“Given its current dominance and population density, it is a convenient option to be able to engage health support communities in Facebook—as long as I feel I can trust them with my information,” adds Craig DeLarge, Digital Healthcare Strategist at WiseWorking, LLC and former Global Leader, Multichannel Marketing Strategy & Innovation at Merck. “If you trust Facebook with your personal information—and you probably do if you are an avid user—then this will not be too big a leap.”
And it is not as if Facebook is entering unchartered territory. In addition to the plethora of health-related communities that Facebook already boasts, Patel notes Facebook’s efforts to deal with the Ebola crisis. The company is using their platform to raise awareness, garner donations and encourage participation, including promoting posts from UNICEF at the top of newsfeeds in places affected by Ebola. Facebook has even donated satellite terminals to remote parts of Africa so that healthcare workers in those areas can use mobile phones to more easily communicate with those providing supplies and assistance.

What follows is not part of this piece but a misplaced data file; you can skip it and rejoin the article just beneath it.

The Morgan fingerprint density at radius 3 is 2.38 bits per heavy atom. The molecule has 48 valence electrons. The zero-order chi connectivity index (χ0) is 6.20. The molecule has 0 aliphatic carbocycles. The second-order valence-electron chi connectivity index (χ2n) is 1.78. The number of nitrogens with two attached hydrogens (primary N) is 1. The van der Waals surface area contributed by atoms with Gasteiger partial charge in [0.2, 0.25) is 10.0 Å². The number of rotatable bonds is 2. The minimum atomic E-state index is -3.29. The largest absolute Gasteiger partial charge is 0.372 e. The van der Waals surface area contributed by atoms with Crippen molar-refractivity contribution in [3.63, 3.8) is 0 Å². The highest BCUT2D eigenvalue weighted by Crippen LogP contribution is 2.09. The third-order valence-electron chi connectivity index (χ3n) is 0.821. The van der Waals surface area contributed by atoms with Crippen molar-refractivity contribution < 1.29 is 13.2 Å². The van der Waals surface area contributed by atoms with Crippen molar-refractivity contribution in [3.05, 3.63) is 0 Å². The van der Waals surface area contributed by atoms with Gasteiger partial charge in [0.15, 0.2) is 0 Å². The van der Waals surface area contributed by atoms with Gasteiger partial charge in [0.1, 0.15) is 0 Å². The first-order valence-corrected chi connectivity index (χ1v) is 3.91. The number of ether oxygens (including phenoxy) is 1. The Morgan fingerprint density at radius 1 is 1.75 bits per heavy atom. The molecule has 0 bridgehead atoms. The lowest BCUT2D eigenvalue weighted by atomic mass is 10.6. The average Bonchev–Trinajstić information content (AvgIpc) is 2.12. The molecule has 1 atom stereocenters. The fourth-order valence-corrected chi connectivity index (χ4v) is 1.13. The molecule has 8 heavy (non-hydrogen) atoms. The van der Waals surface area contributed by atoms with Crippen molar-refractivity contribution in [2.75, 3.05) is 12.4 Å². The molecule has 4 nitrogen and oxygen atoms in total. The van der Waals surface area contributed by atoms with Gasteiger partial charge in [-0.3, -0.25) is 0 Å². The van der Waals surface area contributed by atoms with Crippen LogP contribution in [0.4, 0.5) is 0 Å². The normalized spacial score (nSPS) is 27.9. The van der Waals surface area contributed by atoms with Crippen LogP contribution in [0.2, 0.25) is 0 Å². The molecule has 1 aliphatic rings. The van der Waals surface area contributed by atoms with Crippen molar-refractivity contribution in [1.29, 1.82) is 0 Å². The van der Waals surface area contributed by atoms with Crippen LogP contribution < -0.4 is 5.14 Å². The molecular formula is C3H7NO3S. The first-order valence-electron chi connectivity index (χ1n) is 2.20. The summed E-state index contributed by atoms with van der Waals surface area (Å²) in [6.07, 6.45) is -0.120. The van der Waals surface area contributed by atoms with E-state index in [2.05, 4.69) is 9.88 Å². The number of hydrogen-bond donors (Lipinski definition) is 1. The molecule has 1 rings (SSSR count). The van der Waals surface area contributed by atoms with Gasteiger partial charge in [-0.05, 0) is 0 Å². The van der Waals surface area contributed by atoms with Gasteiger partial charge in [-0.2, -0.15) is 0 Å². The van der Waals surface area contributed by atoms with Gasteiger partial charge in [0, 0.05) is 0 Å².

How This Affects Pharma
If Facebook actually comes out with these communities, pharma marketers will want to know what it means for them.
“The effect on pharma will not be much different than what it has been with other communities,” DeLarge says. “Facebook is not hindering pharma’s move more deeply into social—the social media applications that pharma chooses to focus on are. These communities would be good for patient outreach and advocacy as well as for marketing research. They could also be sponsored via unrestricted educational grants to assist patient advocacy and disease-specific groups.”
Even though pharma already has a presence on Facebook, Patel believes more health-specific communities would benefit pharma companies.
“Pharma is all over the map with regard to Facebook communities,” Patel explains. “There are unbranded and branded communities, as well as communities based on partnerships with third parties. Companies like Medici have also created large communities around disease states such as https://www.facebook.com/AlzheimersTeam purely for clinical trial recruitment.”
Not to mention product pages, such as https://www.facebook.com/Podhaler and https://www.facebook.com/GilenyaGO. Or disease awareness campaigns like https://www.facebook.com/DRIVE4COPD. Or an unbranded presence such as https://www.facebook.com/merckengage.
“Facebook could actually bring some order to all this chaos,” adds Patel, “and help pharma organize and manage the communities better with proper tools and services.”
For instance, Patel mentions four potential benefits partnering with Facebook could allow. Pharma could: